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The diet of early birds based on modern and fossil evidence (1 Viewer)

Fred Ruhe

Well-known member
Case Vincent Miller & Michael Pittman, in press

The diet of early birds based on modern and fossil evidence and a new framework for its reconstruction

Biological Reviews. in press.

Abstract and free pdf: https://onlinelibrary.wiley.com/doi/10.1111/brv.12743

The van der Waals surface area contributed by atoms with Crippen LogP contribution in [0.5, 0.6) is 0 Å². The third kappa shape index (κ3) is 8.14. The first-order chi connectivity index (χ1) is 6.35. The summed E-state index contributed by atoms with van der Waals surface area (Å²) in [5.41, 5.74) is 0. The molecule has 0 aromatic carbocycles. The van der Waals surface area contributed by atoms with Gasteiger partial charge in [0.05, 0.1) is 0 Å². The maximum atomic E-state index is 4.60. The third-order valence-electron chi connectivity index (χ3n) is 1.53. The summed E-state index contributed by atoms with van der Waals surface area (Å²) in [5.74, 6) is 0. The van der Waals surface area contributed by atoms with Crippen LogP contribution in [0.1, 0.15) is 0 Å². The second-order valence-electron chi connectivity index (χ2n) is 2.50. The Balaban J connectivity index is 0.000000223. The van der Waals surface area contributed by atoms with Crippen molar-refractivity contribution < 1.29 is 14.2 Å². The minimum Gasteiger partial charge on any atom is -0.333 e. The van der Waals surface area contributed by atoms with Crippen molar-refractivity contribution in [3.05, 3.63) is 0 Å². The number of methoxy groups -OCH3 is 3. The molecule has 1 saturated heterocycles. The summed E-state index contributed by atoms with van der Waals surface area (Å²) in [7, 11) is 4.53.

Birds are some of the most diverse organisms on Earth, with species inhabiting a wide variety of niches across every major biome. As such, birds are vital to our understanding of modern ecosystems. Unfortunately, our understanding of the evolutionary history of modern ecosystems is hampered by knowledge gaps in the origin of modern bird diversity and ecosystem ecology. A crucial part of addressing these shortcomings is improving our understanding of the earliest birds, the non-avian avialans (i.e. non-crown birds), particularly of their diet. The diet of non-avian avialans has been a matter of debate, in large part because of the ambiguous qualitative approaches that have been used to reconstruct it. Here we review methods for determining diet in modern and fossil avians (i.e. crown birds) as well as non-avian theropods, and comment on their usefulness when applied to non-avian avialans. We use this to propose a set of comparable, quantitative approaches to ascertain fossil bird diet and on this basis provide a consensus of what we currently know about fossil bird diet. While no single approach can precisely predict diet in birds, each can exclude some diets and narrow the dietary possibilities. We recommend combining (i) dental microwear, (ii) landmark-based muscular reconstruction, (iii) stable isotope geochemistry, (iv) body mass estimations, (v) traditional and/or geometric morphometric analysis, (vi) lever modelling, and (vii) finite element analysis to reconstruct fossil bird diet accurately. Our review provides specific methodologies to implement each approach and discusses complications future researchers should keep in mind. We note that current forms of assessment of dental mesowear, skull traditional morphometrics, geometric morphometrics, and certain stable isotope systems have yet to be proven effective at discerning fossil bird diet. On this basis we report the current state of knowledge of non-avian avialan diet which remains very incomplete. The ancestral dietary condition in non-avian avialans remains unclear due to scarce data and contradictory evidence in Archaeopteryx. Among early non-avian pygostylians, Confuciusornis has finite element analysis and mechanical advantage evidence pointing to herbivory, whilst Sapeornis only has mechanical advantage evidence indicating granivory, agreeing with fossilised ingested material known for this taxon. The enantiornithine ornithothoracine Shenqiornis has mechanical advantage and pedal morphometric evidence pointing to carnivory. In the hongshanornithid ornithuromorph Hongshanornis only mechanical advantage evidence indicates granivory, but this agrees with evidence of gastrolith ingestion in this taxon. Mechanical advantage and ingested fish support carnivory in the songlingornithid ornithuromorph Yanornis. Due to the sparsity of robust dietary assignments, no clear trends in non-avian avialan dietary evolution have yet emerged. Dietary diversity seems to increase through time, but this is a preservational bias associated with a predominance of data from the Early Cretaceous Jehol Lagerst├Ątte. With this new framework and our synthesis of the current knowledge of non-avian avialan diet, we expect dietary knowledge and evolutionary trends to become much clearer in the coming years, especially as fossils from other locations and climates are found. This will allow for a deeper and more robust understanding of the role birds played in Mesozoic ecosystems and how this developed into their pivotal role in modern ecosystems.


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